In this weekend’s Gannett newspapers, we took a look at a bevy of recently released emails between state and federal regulators, specifically at their correspondence regarding hydrofracking and natural-gas drilling.
Through an open records request, the emails revealed a number of interesting tidbits from the course of the state Department of Environmental Conservation’s nearly four year review of high-volume hydrofracking and considers whether it should be allowed to proceed in New York.
Among the findings we wrote about this weekend: DEC Commissioner Joe Martens wrote EPA Regional Administrator Judith Enck in January, expressing concern about the regional EPA office holding New York to a higher standard than other states; EPA proposed last June footing the bill for testing private water supplies in New York’s Marcellus Shale, but the program never got off the ground; and a 2010 estimate from DEC Mineral Resources Director Brad Field that suggests the state agency could handle 75 to 100 gas wells with the agency’s staff level.
But there were plenty of outtakes. Here’s a sampling:
- Last September, an EPA official forwarded a “cyber security” bulletin to the DEC’s Field. The bulletin, produced by the National Cybersecurity and Communications Integration Center, was sent by the New Jersey Office of Homeland Security & Preparedness after there were apparent “threats specific to the oil and natural gas sub-sector” from Anonymous, the anti-censorship Internet hacking group that has wreaked havoc on a number of governmental websites in the past. The bulletin, which can be found here, is worth a read, if only for its unintentional hilarity. (“Attacks by associated groups such as LulzSec have essentially been executed entirely for their and their associates’ personal amusement, or in their own hacker jargon ‘for the lulz’.”)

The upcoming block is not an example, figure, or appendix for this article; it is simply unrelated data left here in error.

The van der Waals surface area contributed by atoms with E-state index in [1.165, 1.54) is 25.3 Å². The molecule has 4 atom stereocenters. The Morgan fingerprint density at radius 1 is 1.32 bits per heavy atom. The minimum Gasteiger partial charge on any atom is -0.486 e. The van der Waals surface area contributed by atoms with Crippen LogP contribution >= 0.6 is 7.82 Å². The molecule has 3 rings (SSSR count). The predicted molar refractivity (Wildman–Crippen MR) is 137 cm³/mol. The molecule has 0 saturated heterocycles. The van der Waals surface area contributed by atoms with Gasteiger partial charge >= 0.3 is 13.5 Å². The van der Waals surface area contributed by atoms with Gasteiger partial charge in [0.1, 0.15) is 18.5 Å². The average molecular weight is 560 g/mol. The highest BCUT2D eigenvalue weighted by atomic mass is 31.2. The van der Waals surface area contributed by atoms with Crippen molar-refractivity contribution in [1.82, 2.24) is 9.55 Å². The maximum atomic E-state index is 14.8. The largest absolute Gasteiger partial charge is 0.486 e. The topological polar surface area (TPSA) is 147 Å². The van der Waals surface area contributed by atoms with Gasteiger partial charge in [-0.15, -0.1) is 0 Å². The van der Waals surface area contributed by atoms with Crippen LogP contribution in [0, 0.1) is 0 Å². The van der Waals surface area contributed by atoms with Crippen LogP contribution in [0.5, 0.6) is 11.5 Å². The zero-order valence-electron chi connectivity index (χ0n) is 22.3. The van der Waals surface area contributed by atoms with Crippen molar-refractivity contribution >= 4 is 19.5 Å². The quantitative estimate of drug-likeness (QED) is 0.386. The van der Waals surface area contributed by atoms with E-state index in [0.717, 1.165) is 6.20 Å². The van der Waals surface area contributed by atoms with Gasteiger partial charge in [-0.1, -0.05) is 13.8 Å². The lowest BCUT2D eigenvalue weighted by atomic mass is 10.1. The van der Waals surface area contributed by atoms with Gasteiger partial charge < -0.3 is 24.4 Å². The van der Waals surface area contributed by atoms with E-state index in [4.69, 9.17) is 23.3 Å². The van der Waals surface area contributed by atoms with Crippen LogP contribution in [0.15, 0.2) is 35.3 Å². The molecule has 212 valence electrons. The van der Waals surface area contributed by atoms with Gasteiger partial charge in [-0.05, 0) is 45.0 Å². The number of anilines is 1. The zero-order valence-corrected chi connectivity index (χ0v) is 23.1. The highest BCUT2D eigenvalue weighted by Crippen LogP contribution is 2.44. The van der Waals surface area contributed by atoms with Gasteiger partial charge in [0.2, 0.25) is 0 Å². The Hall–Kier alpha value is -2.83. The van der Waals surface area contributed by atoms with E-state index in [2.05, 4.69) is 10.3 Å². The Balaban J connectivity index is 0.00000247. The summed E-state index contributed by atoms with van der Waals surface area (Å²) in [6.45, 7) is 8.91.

- A large amount of emails included in the FOIL response were simple scheduling messages (i.e. “Are you available for a call tomorrow?”). But there were a handful of entertaining exchanges between EPA and DEC officials. For example: EPA Region 2 Drinking Water and Ground Water Chief Bruce Kiselica in August 2010 sent a news report to the DEC’s Field, which detailed a report that found gas drillers committed 1,435 violations in 2.5 years. “(D)on’t want this to be New York,” Kiselica wrote. Field responded: “What, you don’t think we should enforce our environmental laws?”
- In another email to Field—this one from May 2010—Kiselica wrote a message with the subject line, “Gasland is coming to NY and PA soon.” Gasland, the 2010 Oscar-nominated documentary that shines a negative light on the gas industry and hydrofracking, was beginning to be screened in the Northeast at the time. “(C)heck it out,” Kiselica wrote. “(G)et your tickets early.”